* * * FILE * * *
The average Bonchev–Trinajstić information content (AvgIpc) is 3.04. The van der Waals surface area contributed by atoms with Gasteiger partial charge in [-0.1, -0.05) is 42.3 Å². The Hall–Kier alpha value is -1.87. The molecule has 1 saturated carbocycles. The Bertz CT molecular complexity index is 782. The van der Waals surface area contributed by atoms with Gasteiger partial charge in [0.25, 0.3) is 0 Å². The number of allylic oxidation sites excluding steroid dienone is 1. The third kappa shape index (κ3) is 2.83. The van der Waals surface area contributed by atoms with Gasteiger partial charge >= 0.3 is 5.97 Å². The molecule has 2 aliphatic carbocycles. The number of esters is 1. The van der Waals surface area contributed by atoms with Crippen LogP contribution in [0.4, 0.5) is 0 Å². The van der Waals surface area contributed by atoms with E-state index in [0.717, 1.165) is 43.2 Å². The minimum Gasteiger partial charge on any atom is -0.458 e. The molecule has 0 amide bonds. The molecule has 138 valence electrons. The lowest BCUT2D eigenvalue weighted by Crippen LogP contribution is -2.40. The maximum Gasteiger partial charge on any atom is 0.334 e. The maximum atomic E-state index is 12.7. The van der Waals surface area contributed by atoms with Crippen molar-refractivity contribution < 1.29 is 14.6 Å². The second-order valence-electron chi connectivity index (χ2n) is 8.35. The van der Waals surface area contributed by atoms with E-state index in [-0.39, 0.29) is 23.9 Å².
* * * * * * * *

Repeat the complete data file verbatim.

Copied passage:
The average Bonchev–Trinajstić information content (AvgIpc) is 3.04. The van der Waals surface area contributed by atoms with Gasteiger partial charge in [-0.1, -0.05) is 42.3 Å². The Hall–Kier alpha value is -1.87. The molecule has 1 saturated carbocycles. The Bertz CT molecular complexity index is 782. The van der Waals surface area contributed by atoms with Gasteiger partial charge in [0.25, 0.3) is 0 Å². The number of allylic oxidation sites excluding steroid dienone is 1. The third kappa shape index (κ3) is 2.83. The van der Waals surface area contributed by atoms with Gasteiger partial charge >= 0.3 is 5.97 Å². The molecule has 2 aliphatic carbocycles. The number of esters is 1. The van der Waals surface area contributed by atoms with Crippen LogP contribution in [0.4, 0.5) is 0 Å². The van der Waals surface area contributed by atoms with E-state index in [0.717, 1.165) is 43.2 Å². The minimum Gasteiger partial charge on any atom is -0.458 e. The molecule has 0 amide bonds. The molecule has 138 valence electrons. The lowest BCUT2D eigenvalue weighted by Crippen LogP contribution is -2.40. The maximum Gasteiger partial charge on any atom is 0.334 e. The maximum atomic E-state index is 12.7. The van der Waals surface area contributed by atoms with Crippen molar-refractivity contribution < 1.29 is 14.6 Å². The second-order valence-electron chi connectivity index (χ2n) is 8.35. The van der Waals surface area contributed by atoms with E-state index in [-0.39, 0.29) is 23.9 Å².